Bowing Down to Idylls

I’ve just been remembering why it is that townies never really get on in the countryside.

Partly it’s that all the so-called peace and quiet doesn’t really exist. You may get it out in a pasture somewhere, but in the village you get the traffic – especially the rush hour out – and it’s no good complaining about the tractors. Or the all-night combine harvesting, in season. And I remember, when a pair of incomers complained about Cranfield church clock, wondering why they weren’t tarred and feathered.

And then there’s the mud and manure on the roads. And getting stuck behind those tractors when you’re in a hurry. And the loneliness, if you don’t fit into the local demographic. And going to the local to find it’s full of scooter-riders or hikers.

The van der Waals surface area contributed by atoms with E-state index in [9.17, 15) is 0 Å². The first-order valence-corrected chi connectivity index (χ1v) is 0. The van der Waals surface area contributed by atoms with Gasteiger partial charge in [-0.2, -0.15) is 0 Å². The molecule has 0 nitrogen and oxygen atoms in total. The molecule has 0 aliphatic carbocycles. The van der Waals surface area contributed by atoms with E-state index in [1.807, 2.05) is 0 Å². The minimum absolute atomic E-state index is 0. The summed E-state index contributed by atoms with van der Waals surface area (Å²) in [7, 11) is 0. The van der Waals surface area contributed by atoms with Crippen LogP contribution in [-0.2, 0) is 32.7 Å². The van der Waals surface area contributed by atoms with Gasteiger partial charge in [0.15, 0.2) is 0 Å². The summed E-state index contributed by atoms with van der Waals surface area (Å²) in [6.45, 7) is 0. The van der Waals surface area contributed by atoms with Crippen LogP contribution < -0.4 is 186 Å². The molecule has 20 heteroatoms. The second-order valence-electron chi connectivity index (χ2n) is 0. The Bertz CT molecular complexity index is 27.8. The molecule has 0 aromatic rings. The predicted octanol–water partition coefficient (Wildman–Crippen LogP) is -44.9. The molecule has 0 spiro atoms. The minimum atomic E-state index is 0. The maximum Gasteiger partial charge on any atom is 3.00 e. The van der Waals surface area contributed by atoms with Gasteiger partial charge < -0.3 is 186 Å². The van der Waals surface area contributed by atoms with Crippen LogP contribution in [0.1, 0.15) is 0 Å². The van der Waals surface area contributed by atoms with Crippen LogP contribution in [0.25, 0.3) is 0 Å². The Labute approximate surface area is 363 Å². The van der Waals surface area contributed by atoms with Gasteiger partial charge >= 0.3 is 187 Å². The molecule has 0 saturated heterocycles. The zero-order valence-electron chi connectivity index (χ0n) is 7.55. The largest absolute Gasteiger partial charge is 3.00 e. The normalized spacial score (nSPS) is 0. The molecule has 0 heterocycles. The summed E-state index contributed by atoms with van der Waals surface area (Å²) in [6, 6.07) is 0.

But mostly it’s the way that, in a way that’s not true in the towns, your life is much less private property. That’s a great price to pay, if you live in a place where, at the least, everybody knows your face.

Mrs Henlow at Rose Cottageis up to no good. That bloke from Yodel has been in there for three hours. And that’s her third delivery this week.

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